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Homework Help: Two pulley system

  1. Apr 11, 2008 #1
    http://users.on.net/~rohanlal/Q40.jpg [Broken]
    Does the tension in the rope from B to A and from A to C remain the same?
    To determine the value of theta when the system is in equilibrium do I need to calculate the sum of all acting x and y components? If so would B and C be negative and A be positive?
     
    Last edited by a moderator: May 3, 2017
  2. jcsd
  3. Apr 11, 2008 #2

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    Not in general.

    At a point which is in equilibrium, you always have to equate the sum of all forces along any direction to zero. The same goes for a system in static equilibrium, but considering all the forces at one time may not always turn out to be so fruitful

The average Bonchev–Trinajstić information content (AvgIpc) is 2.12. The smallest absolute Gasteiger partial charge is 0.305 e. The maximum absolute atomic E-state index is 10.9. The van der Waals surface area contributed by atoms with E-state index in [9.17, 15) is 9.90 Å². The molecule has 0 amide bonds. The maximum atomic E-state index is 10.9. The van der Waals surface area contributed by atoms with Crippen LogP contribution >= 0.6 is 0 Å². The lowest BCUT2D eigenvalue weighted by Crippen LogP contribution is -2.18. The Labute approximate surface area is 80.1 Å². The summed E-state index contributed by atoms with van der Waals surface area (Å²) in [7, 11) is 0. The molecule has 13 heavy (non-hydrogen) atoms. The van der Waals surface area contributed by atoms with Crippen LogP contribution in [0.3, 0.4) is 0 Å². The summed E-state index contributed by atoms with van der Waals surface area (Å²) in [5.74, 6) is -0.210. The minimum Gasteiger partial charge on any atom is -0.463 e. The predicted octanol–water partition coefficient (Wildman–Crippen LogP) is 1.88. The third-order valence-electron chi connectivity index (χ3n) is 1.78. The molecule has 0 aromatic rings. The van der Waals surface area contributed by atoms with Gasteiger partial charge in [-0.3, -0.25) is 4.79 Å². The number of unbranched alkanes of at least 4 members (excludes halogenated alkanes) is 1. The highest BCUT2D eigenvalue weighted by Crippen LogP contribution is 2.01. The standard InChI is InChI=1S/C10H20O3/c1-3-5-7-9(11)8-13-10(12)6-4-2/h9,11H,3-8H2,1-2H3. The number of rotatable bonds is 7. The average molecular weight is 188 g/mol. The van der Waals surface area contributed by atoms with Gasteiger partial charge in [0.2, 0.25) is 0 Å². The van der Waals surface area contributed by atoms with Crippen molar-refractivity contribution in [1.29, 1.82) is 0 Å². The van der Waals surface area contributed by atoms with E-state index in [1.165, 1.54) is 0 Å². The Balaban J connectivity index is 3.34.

In this case, the weight of A is balanced by the resultant of the two tensions, which in turn are equal to the weights of B and C respectively. (The pulleys are assumed to be frictionless, and I've just given you the method of solving the problem.)

    No. (I presume you mean their weights.)
     
  4. Apr 11, 2008 #3
    if B and C are not negative then what is? something has to be negative otherwise the sum of the system won't be equal to zero.
    do i just use a right triangle to solve for the resultant?
     
    Last edited: Apr 11, 2008
  5. Apr 11, 2008 #4
    are B and C positive and A negative?
     
  6. Apr 11, 2008 #5

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    There are reaction forces on the pulleys, acting upward. That gives your negative.

    I didn't quite understand your 2nd Q. Do you mean how to solve for the forces at where A is hanging from? Break up into horizontal and vertical components, and then equate the sums to zero.
     
  7. Apr 11, 2008 #6
    does this look right
    Bsin(theta)+Csin(phi)-A=0
    Bcos(theta)-Ccos(phi)=0
    so i dont even have to find the resultant tension i just solve for theta?
     
  8. Apr 12, 2008 #7

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    That is correct, but you should show the steps how you got there.
     
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